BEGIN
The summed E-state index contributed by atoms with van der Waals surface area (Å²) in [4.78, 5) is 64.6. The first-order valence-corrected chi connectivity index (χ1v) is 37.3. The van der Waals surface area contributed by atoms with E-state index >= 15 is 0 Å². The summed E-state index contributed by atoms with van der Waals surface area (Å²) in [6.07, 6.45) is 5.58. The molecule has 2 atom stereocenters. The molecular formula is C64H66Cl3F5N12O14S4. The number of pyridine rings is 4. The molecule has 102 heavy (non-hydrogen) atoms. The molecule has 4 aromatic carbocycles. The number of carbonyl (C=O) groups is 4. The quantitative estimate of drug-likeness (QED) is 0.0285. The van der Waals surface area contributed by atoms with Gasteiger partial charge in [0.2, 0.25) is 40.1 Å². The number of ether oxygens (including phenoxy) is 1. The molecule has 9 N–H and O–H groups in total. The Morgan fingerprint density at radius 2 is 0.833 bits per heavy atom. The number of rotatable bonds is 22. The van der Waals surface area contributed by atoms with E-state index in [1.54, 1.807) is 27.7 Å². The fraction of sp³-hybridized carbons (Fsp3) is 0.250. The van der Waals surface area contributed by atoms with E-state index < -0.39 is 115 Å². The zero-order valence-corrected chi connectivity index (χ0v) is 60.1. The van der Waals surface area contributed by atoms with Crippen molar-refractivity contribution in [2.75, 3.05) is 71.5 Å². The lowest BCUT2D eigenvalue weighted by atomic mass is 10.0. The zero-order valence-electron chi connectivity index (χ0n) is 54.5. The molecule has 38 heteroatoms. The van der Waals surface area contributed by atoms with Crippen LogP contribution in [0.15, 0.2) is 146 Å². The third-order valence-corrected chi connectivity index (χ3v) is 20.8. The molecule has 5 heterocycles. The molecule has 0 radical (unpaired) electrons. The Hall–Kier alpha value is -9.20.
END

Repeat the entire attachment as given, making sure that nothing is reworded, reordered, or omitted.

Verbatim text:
The summed E-state index contributed by atoms with van der Waals surface area (Å²) in [4.78, 5) is 64.6. The first-order valence-corrected chi connectivity index (χ1v) is 37.3. The van der Waals surface area contributed by atoms with E-state index >= 15 is 0 Å². The summed E-state index contributed by atoms with van der Waals surface area (Å²) in [6.07, 6.45) is 5.58. The molecule has 2 atom stereocenters. The molecular formula is C64H66Cl3F5N12O14S4. The number of pyridine rings is 4. The molecule has 102 heavy (non-hydrogen) atoms. The molecule has 4 aromatic carbocycles. The number of carbonyl (C=O) groups is 4. The quantitative estimate of drug-likeness (QED) is 0.0285. The van der Waals surface area contributed by atoms with Gasteiger partial charge in [0.2, 0.25) is 40.1 Å². The number of ether oxygens (including phenoxy) is 1. The molecule has 9 N–H and O–H groups in total. The Morgan fingerprint density at radius 2 is 0.833 bits per heavy atom. The number of rotatable bonds is 22. The van der Waals surface area contributed by atoms with E-state index in [1.54, 1.807) is 27.7 Å². The fraction of sp³-hybridized carbons (Fsp3) is 0.250. The van der Waals surface area contributed by atoms with E-state index < -0.39 is 115 Å². The zero-order valence-corrected chi connectivity index (χ0v) is 60.1. The van der Waals surface area contributed by atoms with Crippen molar-refractivity contribution in [2.75, 3.05) is 71.5 Å². The lowest BCUT2D eigenvalue weighted by atomic mass is 10.0. The zero-order valence-electron chi connectivity index (χ0n) is 54.5. The molecule has 38 heteroatoms. The van der Waals surface area contributed by atoms with Crippen LogP contribution in [0.15, 0.2) is 146 Å². The third-order valence-corrected chi connectivity index (χ3v) is 20.8. The molecule has 5 heterocycles. The molecule has 0 radical (unpaired) electrons. The Hall–Kier alpha value is -9.20.